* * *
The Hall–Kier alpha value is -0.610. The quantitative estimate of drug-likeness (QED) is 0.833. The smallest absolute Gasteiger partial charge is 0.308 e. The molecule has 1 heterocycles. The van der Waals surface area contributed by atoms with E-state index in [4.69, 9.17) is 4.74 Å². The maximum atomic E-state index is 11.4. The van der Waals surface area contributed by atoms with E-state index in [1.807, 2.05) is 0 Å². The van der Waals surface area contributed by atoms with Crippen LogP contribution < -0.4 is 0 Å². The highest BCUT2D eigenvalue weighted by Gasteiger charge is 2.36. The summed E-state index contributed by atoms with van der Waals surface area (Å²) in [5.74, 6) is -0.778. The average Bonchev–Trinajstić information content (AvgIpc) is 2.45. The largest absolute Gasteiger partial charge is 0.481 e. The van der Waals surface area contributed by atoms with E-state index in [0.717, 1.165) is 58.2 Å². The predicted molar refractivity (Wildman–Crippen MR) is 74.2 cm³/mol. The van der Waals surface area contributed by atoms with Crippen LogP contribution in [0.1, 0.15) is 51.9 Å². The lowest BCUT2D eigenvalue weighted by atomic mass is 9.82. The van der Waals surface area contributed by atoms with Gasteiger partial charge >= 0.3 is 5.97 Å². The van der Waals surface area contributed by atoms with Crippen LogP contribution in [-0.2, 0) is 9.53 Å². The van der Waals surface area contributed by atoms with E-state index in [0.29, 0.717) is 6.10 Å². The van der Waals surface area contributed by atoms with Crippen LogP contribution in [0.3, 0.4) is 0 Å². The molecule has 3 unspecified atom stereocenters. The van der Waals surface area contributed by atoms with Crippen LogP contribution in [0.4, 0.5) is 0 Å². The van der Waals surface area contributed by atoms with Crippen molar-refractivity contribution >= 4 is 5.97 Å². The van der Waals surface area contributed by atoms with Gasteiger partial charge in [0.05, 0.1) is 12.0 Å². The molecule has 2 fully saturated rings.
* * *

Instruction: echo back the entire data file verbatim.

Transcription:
The Hall–Kier alpha value is -0.610. The quantitative estimate of drug-likeness (QED) is 0.833. The smallest absolute Gasteiger partial charge is 0.308 e. The molecule has 1 heterocycles. The van der Waals surface area contributed by atoms with E-state index in [4.69, 9.17) is 4.74 Å². The maximum atomic E-state index is 11.4. The van der Waals surface area contributed by atoms with E-state index in [1.807, 2.05) is 0 Å². The van der Waals surface area contributed by atoms with Crippen LogP contribution < -0.4 is 0 Å². The highest BCUT2D eigenvalue weighted by Gasteiger charge is 2.36. The summed E-state index contributed by atoms with van der Waals surface area (Å²) in [5.74, 6) is -0.778. The average Bonchev–Trinajstić information content (AvgIpc) is 2.45. The largest absolute Gasteiger partial charge is 0.481 e. The van der Waals surface area contributed by atoms with E-state index in [0.717, 1.165) is 58.2 Å². The predicted molar refractivity (Wildman–Crippen MR) is 74.2 cm³/mol. The van der Waals surface area contributed by atoms with Crippen LogP contribution in [0.1, 0.15) is 51.9 Å². The lowest BCUT2D eigenvalue weighted by atomic mass is 9.82. The van der Waals surface area contributed by atoms with Gasteiger partial charge >= 0.3 is 5.97 Å². The van der Waals surface area contributed by atoms with Crippen LogP contribution in [-0.2, 0) is 9.53 Å². The van der Waals surface area contributed by atoms with E-state index in [0.29, 0.717) is 6.10 Å². The van der Waals surface area contributed by atoms with Crippen LogP contribution in [0.3, 0.4) is 0 Å². The molecule has 3 unspecified atom stereocenters. The van der Waals surface area contributed by atoms with Crippen LogP contribution in [0.4, 0.5) is 0 Å². The van der Waals surface area contributed by atoms with Crippen molar-refractivity contribution >= 4 is 5.97 Å². The van der Waals surface area contributed by atoms with Gasteiger partial charge in [0.05, 0.1) is 12.0 Å². The molecule has 2 fully saturated rings.